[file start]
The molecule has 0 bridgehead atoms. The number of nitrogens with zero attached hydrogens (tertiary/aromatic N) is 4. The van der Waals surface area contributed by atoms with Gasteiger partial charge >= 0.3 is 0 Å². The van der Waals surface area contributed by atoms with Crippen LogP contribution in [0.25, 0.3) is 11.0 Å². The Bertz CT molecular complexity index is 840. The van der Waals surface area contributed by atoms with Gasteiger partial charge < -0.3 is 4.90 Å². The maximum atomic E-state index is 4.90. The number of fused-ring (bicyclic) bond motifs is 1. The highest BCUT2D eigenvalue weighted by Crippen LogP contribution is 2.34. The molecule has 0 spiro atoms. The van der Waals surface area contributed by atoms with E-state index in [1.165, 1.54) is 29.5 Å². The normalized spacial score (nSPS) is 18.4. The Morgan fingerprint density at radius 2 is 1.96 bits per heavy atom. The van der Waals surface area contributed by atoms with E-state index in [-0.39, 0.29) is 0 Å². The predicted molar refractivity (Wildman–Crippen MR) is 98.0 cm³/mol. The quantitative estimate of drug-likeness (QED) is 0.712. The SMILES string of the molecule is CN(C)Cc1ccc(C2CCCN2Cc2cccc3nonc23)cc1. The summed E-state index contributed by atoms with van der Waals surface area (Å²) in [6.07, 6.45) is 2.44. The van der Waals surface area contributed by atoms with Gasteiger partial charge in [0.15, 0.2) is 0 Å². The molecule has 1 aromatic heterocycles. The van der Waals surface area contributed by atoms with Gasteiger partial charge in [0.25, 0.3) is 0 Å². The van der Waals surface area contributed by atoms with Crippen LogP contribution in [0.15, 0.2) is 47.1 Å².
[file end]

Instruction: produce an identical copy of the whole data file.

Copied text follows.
The molecule has 0 bridgehead atoms. The number of nitrogens with zero attached hydrogens (tertiary/aromatic N) is 4. The van der Waals surface area contributed by atoms with Gasteiger partial charge >= 0.3 is 0 Å². The van der Waals surface area contributed by atoms with Crippen LogP contribution in [0.25, 0.3) is 11.0 Å². The Bertz CT molecular complexity index is 840. The van der Waals surface area contributed by atoms with Gasteiger partial charge < -0.3 is 4.90 Å². The maximum atomic E-state index is 4.90. The number of fused-ring (bicyclic) bond motifs is 1. The highest BCUT2D eigenvalue weighted by Crippen LogP contribution is 2.34. The molecule has 0 spiro atoms. The van der Waals surface area contributed by atoms with E-state index in [1.165, 1.54) is 29.5 Å². The normalized spacial score (nSPS) is 18.4. The Morgan fingerprint density at radius 2 is 1.96 bits per heavy atom. The van der Waals surface area contributed by atoms with E-state index in [-0.39, 0.29) is 0 Å². The predicted molar refractivity (Wildman–Crippen MR) is 98.0 cm³/mol. The quantitative estimate of drug-likeness (QED) is 0.712. The SMILES string of the molecule is CN(C)Cc1ccc(C2CCCN2Cc2cccc3nonc23)cc1. The summed E-state index contributed by atoms with van der Waals surface area (Å²) in [6.07, 6.45) is 2.44. The van der Waals surface area contributed by atoms with Gasteiger partial charge in [0.15, 0.2) is 0 Å². The molecule has 1 aromatic heterocycles. The van der Waals surface area contributed by atoms with Gasteiger partial charge in [0.25, 0.3) is 0 Å². The van der Waals surface area contributed by atoms with Crippen LogP contribution in [0.15, 0.2) is 47.1 Å².